Denmark has become the first United Nations member state to pay loss and damage compensation to developing countries for the impact of climate change.
The Danish government is providing DKK100m (€13.4m) to the countries most vulnerable to climate change.
According to Denmark’s development minister Flemming Møller Mortensen, it was time for action and not just words.
“I saw for myself in Bangladesh this spring that the consequences of climate change need increased focus,” said Mortensen when announcing the move.
“It is grossly unfair that the world’s poorest should suffer the most from the consequences of climate change to which they have contributed the least,” he said.
The move reflects the growing support among climate action groups for loss and damage finance, which has been defined as the impacts of climate change that are not avoided by mitigation, adaptation and other measures such as disaster risk management.
More specifically, loss and damage calls on developed nations, the primary polluters and users of fossil fuels, to financially compensate the developing countries that are impacted by climate change.
It has been estimated that by 2050, the economic cost of loss and damage to developing countries will be between $1trn and $1.8trn.
The funding from the Danish government will be divided into four separate channels – €4.7m will go to Frankfurt-based InsuResilience, an organisation backed by the German government that subsidises insurance in developing countries.
Meanwhile, another €4.4m will go to the Danish foreign ministry’s “strategic partnerships with civil society, which work with climate-related loss and damage”, with a specific focus on the Sahel region in north Africa, which covers the Sahara desert.
The remaining funds will be dedicated to “strategic efforts within climate-related loss and damage, which can support the current climate change negotiations up to and during COP27”, and spent on civil society actors within developing countries working on climate change resilience.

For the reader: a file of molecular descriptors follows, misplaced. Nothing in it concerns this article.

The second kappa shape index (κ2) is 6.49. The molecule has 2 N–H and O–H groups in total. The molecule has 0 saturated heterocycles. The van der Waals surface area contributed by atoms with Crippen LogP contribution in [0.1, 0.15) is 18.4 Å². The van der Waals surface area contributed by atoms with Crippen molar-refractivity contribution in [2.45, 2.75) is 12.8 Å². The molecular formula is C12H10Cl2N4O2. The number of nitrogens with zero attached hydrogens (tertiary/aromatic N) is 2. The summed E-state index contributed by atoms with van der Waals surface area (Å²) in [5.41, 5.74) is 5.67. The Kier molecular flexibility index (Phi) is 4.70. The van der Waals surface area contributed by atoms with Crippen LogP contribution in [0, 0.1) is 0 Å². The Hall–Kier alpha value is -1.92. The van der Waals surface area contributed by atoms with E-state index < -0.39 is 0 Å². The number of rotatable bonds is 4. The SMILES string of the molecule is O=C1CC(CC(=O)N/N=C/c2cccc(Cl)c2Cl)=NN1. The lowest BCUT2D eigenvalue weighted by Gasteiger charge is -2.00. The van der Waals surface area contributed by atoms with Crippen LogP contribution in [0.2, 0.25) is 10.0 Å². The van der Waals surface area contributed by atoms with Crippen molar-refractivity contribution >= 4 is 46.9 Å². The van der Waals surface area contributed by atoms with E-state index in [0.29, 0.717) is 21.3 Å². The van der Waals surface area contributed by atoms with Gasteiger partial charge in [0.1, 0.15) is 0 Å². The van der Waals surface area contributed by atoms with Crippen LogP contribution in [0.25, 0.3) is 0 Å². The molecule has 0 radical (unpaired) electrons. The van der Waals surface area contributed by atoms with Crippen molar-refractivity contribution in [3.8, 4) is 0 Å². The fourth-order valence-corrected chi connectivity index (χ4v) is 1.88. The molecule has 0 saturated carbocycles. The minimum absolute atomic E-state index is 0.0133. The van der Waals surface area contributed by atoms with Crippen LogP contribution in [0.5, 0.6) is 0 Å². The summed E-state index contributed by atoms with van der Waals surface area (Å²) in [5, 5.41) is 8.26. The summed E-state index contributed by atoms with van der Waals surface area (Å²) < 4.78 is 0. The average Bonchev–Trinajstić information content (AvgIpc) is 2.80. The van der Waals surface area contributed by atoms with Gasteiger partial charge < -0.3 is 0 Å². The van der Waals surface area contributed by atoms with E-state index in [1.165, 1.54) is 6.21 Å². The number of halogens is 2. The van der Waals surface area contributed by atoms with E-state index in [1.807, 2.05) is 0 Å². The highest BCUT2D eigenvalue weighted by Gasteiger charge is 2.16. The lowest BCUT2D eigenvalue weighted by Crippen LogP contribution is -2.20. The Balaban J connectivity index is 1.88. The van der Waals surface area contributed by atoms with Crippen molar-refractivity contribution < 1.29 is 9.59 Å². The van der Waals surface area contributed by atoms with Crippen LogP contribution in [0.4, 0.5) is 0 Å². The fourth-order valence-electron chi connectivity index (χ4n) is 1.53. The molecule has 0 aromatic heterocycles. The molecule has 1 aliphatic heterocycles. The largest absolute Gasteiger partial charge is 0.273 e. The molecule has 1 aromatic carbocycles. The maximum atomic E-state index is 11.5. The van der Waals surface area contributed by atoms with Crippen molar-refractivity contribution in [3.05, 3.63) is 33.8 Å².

It remains to be seen whether other countries will follow Denmark’s lead. The only other countries to make similar pledges are Scotland and the Wallonia region in Belgium.
The initiative has also raised the issue of insurance’s role in the fight against climate change. Some climate activists are sceptical.
For example, Harjeet Singh, head of global political strategy, Climate Action Network International, referred to the involvement of InsuResilience as a “smokescreen to distract from the direct support that impacted communities need”.
He also said insurance is not a solution to slow-onset events like rising seas levels and desertification, and is often inaccessible to many in the developing world due a lack of money and financial literacy.
Singh also suggested that the involvement of insurance would allow “financial corporations from the developed countries to further profit from people’s misery” and would make “vulnerable people pay for the premium toward losses and damages from climate disasters”.
Other suggestions for funding loss and damage compensation include taxation. UN secretary general Antonio Guterres has proposed a windfall tax on oil and gas companies, while a paper prepared by a coalition of developing countries has called for a “climate-related and justice-based” global tax.
For multinational companies and their risk managers, especially those involved in carbon-based industries, the discussions around loss and damage finance and the possibility of levies and taxes will be of great interest.